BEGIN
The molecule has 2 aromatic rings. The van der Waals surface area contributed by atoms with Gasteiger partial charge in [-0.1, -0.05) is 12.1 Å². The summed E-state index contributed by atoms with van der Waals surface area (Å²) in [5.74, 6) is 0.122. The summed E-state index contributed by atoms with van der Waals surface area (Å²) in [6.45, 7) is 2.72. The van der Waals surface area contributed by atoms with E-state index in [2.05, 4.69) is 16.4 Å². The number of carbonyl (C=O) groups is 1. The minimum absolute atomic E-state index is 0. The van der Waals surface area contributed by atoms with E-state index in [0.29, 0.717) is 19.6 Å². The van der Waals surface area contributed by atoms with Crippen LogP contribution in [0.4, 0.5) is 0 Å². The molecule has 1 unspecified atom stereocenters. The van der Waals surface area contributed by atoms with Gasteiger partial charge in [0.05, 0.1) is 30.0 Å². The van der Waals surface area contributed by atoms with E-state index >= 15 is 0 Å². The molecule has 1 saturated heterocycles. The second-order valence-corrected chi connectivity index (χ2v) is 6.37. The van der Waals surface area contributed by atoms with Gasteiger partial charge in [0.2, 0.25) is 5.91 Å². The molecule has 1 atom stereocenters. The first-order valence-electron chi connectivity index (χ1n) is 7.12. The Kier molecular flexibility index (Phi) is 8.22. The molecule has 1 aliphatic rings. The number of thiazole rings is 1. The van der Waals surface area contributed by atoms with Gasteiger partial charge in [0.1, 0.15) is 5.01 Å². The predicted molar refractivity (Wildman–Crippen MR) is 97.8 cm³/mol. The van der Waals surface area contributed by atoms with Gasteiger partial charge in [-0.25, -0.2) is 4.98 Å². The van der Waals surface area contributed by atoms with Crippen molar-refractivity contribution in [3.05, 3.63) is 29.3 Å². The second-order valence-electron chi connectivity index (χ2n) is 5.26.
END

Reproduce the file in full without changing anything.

The molecule has 2 aromatic rings. The van der Waals surface area contributed by atoms with Gasteiger partial charge in [-0.1, -0.05) is 12.1 Å². The summed E-state index contributed by atoms with van der Waals surface area (Å²) in [5.74, 6) is 0.122. The summed E-state index contributed by atoms with van der Waals surface area (Å²) in [6.45, 7) is 2.72. The van der Waals surface area contributed by atoms with E-state index in [2.05, 4.69) is 16.4 Å². The number of carbonyl (C=O) groups is 1. The minimum absolute atomic E-state index is 0. The van der Waals surface area contributed by atoms with E-state index in [0.29, 0.717) is 19.6 Å². The van der Waals surface area contributed by atoms with Crippen LogP contribution in [0.4, 0.5) is 0 Å². The molecule has 1 unspecified atom stereocenters. The van der Waals surface area contributed by atoms with Gasteiger partial charge in [0.05, 0.1) is 30.0 Å². The van der Waals surface area contributed by atoms with E-state index >= 15 is 0 Å². The molecule has 1 saturated heterocycles. The second-order valence-corrected chi connectivity index (χ2v) is 6.37. The van der Waals surface area contributed by atoms with Gasteiger partial charge in [0.2, 0.25) is 5.91 Å². The molecule has 1 atom stereocenters. The first-order valence-electron chi connectivity index (χ1n) is 7.12. The Kier molecular flexibility index (Phi) is 8.22. The molecule has 1 aliphatic rings. The number of thiazole rings is 1. The van der Waals surface area contributed by atoms with Gasteiger partial charge in [0.1, 0.15) is 5.01 Å². The predicted molar refractivity (Wildman–Crippen MR) is 97.8 cm³/mol. The van der Waals surface area contributed by atoms with Gasteiger partial charge in [-0.25, -0.2) is 4.98 Å². The van der Waals surface area contributed by atoms with Crippen molar-refractivity contribution in [3.05, 3.63) is 29.3 Å². The second-order valence-electron chi connectivity index (χ2n) is 5.26.